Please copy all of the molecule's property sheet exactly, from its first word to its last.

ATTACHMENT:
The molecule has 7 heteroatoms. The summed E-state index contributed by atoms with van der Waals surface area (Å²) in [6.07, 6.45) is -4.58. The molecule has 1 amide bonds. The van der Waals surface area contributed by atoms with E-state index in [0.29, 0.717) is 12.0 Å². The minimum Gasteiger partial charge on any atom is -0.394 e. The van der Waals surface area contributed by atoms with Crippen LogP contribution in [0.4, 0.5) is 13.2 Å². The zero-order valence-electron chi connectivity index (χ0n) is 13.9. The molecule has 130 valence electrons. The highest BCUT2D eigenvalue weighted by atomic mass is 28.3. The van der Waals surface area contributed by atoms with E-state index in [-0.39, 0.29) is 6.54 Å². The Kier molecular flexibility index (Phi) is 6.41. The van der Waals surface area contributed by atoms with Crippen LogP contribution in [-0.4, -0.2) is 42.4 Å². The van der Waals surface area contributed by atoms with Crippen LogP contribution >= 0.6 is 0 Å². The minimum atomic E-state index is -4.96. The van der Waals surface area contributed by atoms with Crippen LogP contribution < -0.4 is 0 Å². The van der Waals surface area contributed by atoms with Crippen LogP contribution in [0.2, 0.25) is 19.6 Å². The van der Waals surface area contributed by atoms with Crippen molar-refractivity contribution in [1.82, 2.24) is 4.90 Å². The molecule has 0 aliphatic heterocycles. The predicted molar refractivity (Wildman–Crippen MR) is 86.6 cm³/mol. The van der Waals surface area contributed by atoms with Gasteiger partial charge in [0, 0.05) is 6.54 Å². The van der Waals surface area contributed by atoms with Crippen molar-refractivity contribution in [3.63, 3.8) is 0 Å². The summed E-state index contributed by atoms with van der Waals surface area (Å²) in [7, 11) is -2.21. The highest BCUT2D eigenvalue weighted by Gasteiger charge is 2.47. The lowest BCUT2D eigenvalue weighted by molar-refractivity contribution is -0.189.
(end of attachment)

The molecule has 7 heteroatoms. The summed E-state index contributed by atoms with van der Waals surface area (Å²) in [6.07, 6.45) is -4.58. The molecule has 1 amide bonds. The van der Waals surface area contributed by atoms with E-state index in [0.29, 0.717) is 12.0 Å². The minimum Gasteiger partial charge on any atom is -0.394 e. The van der Waals surface area contributed by atoms with Crippen LogP contribution in [0.4, 0.5) is 13.2 Å². The zero-order valence-electron chi connectivity index (χ0n) is 13.9. The molecule has 130 valence electrons. The highest BCUT2D eigenvalue weighted by atomic mass is 28.3. The van der Waals surface area contributed by atoms with E-state index in [-0.39, 0.29) is 6.54 Å². The Kier molecular flexibility index (Phi) is 6.41. The van der Waals surface area contributed by atoms with Crippen LogP contribution in [-0.4, -0.2) is 42.4 Å². The van der Waals surface area contributed by atoms with Crippen LogP contribution >= 0.6 is 0 Å². The minimum atomic E-state index is -4.96. The van der Waals surface area contributed by atoms with Crippen LogP contribution < -0.4 is 0 Å². The van der Waals surface area contributed by atoms with Crippen LogP contribution in [0.2, 0.25) is 19.6 Å². The van der Waals surface area contributed by atoms with Crippen molar-refractivity contribution in [1.82, 2.24) is 4.90 Å². The molecule has 0 aliphatic heterocycles. The predicted molar refractivity (Wildman–Crippen MR) is 86.6 cm³/mol. The van der Waals surface area contributed by atoms with Gasteiger partial charge in [0, 0.05) is 6.54 Å². The van der Waals surface area contributed by atoms with Crippen molar-refractivity contribution in [3.63, 3.8) is 0 Å². The summed E-state index contributed by atoms with van der Waals surface area (Å²) in [7, 11) is -2.21. The highest BCUT2D eigenvalue weighted by Gasteiger charge is 2.47. The lowest BCUT2D eigenvalue weighted by molar-refractivity contribution is -0.189.